PlayStation users have long wanted a way to plug in an external USB drive to their console and use it as local storage for games, apps, and the like. After years of waiting, Sony incorporated this feature in Software Update 4.50. Here’s how to do it.
RELATED: What’s the Difference Between the PlayStation 4, PlayStation 4 Slim, and PlayStation 4 Pro?
Before you get started, you should make sure to pick the right drive. If you have an old USB 2.0 drive lying around, I’d probably avoid that one as it will just be too slow. USB 3.0 drives will be the way to go, which should be prolific at this point. Just keep in mind that you’ll be playing games from this drive, so the faster it is, the better.
With that in mind and drive in hand, go ahead and plug that bad boy in to your PlayStation. I’m using a PS4 Pro here, so my drive is plugged into the the USB port on the back of the unit, but it really doesn’t matter which way you go with it.
As soon as you plug it in, the PlayStation should show a notification letting you know it found the drive and you can install things on this drive. Click the notification to get started.
If, for some reason, it doesn’t show the notification, you can also jump into the Settings menu, scroll down to Devices, then select USB Storage Devices. Select your USB drive here. This should get you into the same menu as clicking the notification, had it actually been there.
The next menu will let you know that you can install application (read: game) data here, but save files, screenshots, etc. will still be saved to the device’s local storage. Click “Next.”
You’ll see your drive’s details here. Confirm everything is correct (this can be crucial if you have more than one USB drive connected), then click the “Format as Extended Storage” button.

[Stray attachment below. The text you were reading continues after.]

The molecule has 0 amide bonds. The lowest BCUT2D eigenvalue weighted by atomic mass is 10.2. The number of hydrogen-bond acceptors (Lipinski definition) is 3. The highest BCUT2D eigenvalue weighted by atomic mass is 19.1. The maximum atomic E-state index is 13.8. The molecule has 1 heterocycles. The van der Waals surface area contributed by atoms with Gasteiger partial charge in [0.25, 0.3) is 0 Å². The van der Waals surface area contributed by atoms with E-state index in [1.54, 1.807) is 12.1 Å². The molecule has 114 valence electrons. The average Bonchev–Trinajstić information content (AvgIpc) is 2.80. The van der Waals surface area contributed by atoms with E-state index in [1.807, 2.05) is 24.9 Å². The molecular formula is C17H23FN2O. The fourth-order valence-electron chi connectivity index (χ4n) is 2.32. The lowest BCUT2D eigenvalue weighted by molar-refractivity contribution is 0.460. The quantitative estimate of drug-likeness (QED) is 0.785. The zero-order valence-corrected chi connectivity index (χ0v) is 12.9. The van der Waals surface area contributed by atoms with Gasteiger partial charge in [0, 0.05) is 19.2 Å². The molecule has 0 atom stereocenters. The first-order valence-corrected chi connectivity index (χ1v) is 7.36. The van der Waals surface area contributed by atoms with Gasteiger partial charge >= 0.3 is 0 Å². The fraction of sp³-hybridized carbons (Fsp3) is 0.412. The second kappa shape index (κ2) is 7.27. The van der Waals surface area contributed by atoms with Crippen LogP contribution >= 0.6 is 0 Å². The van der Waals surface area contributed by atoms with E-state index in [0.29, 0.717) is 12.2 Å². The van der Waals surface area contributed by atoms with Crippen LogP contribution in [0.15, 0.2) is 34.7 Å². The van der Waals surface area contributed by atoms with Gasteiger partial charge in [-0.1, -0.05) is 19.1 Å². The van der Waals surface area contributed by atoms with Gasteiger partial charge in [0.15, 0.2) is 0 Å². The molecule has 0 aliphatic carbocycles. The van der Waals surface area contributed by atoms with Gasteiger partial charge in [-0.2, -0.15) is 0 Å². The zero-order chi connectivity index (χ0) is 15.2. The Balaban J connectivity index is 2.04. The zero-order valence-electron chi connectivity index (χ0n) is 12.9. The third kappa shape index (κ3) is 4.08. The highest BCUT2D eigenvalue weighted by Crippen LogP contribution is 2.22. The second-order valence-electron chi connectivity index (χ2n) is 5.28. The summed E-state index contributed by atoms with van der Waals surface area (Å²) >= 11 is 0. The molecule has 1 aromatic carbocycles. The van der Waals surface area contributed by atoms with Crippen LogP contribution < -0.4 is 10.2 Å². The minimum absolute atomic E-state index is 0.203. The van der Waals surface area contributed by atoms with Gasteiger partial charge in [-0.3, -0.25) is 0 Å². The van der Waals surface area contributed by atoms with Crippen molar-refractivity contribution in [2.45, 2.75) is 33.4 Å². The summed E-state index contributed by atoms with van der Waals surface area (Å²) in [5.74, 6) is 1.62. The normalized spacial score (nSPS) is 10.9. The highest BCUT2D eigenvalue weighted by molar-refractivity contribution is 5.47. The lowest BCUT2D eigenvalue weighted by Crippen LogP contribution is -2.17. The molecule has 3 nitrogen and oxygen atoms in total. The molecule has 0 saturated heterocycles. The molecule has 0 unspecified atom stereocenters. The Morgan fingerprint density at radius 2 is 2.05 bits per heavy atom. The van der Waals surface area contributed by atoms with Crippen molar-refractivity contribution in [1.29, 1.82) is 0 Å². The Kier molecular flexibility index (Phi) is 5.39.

A warning will pop up. Click “Format.”
And one more warning. Sony really wants to make sure you know what’s happening here. Select “Yes.”
This process shouldn’t take long, but it will depend on the size of the drive. Once it’s finished, however, you’ll get a notice letting you know it’s ready to go and is now the default location for storing applications.
How to Change the Default Storage Location
If you decide you want to keep installing applications to internal storage for a while, you can always switch the default location. To do that, jump into the Settings menu (it’s the little suitcase-looking icon in the Action Bar), then select Storage.
Both drives should show up here, labeled as System Storage and Extended Storage, with the latter being your newly-added USB drive.
With either drive selected, click the Options button on the controller. This will open the side menu.
From here, select “Application Install Location,” then choose where you’d like things to be installed by default.
And that’s that.
While it’s fantastic to finally have this as an option, it’s still not a perfect system. I’d like to see this as more of a dynamic solution, where it uses system storage initially, then dynamically moves over to external storage when there isn’t enough room internally, but maybe I’m just being too picky here. Overall, I’m glad this is finally possible.
- › So You Just Got a PlayStation 4. Now What?
- › 6 Ways Our Tech Is Better Than Star Trek’s
- › How to Add a Shortcut to Pretty Much Anything on Android
- › 5 Ways to See If Your Phone Is Being Tapped
- › Update iTunes on Windows Now to Fix a Security Flaw
- › What You Should (and Shouldn’t) Unplug or Turn Off When You Go On Vacation
- › 10 Kodi Features You Should Be Using